When you look up to the stars at night what do you see? A perfect evenly spaced layout of stars all of the same distance and brightness? Certainly not.
A natural starry sky has random clusters of stars of different brightness, black spaces, bright stars and barely visible stars all slowly twinkling away.
One thing that must be carefully done when building a starry ceiling panel and with a lot of attention to detail is the position of each star and it’s size.
Too often we’ve seen attempts where all of the stars are the same size and they’re so evenly spaced, it just doesn’t look right.
Here at custom fibre optics, we’ll very rarely use just one diameter fibre, unless it’s requested for a budget panel for a sensory room.
We always highly recommend using several mixed diameter fibres. This creates a near – far effect as the larger fibres look closer and the smaller fibres appear further away, adding realism and depth to the display. This coupled with a natural white LED light and twinkle wheel creates a stunning, softly twinkling, natural 3d night sky effect.
No two panels we make are the same, we carefully build each one by hand in our workshop star by star, drawing, drilling and threading each individual star.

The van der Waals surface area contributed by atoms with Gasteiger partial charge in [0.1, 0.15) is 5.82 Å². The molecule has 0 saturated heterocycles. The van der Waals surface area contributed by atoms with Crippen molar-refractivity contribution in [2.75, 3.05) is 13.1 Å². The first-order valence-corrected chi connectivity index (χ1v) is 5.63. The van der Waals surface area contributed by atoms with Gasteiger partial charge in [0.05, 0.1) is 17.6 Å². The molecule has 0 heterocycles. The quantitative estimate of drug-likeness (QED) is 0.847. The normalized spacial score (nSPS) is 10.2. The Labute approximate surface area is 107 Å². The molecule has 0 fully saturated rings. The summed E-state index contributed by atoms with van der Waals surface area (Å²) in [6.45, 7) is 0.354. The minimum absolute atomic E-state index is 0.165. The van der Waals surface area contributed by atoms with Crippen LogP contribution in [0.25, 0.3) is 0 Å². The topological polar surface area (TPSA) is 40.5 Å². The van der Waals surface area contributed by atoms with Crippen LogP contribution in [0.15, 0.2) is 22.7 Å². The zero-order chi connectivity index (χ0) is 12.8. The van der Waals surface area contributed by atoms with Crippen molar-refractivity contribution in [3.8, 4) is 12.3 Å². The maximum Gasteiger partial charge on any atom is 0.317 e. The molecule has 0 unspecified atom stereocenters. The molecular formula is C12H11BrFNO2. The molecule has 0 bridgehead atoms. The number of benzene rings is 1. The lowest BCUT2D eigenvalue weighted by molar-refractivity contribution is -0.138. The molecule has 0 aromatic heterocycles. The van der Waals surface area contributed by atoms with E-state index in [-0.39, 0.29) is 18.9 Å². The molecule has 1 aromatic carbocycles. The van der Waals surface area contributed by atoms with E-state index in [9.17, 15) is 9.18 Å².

Our most popular design is the most obvious, a completely random night sky effect with the result looking like the description above with an asymmetrical, natural display of randomly placed stars.
We also love a challenge. Some of our favourites involve a 32x10ft anthracite ceiling above a swimming pool in which we designed a massive milky way effect.
Another favourite is a 700+ star galaxy design we designed and installed in a beauty salon which used 5 different sized stars.
We also recently designed and installed an 8ft milky way effect panel inside a soft play tunnel at a children’s special needs day centre.
You could have any design, this is where your imagination comes in. For some examples you could have a milky way, galaxy, a pattern, stars spelling out fonts, logos, shapes and so on…
There is also the opportunity to have multiple zones of stars, which brings us onto the third part, effects and light sources.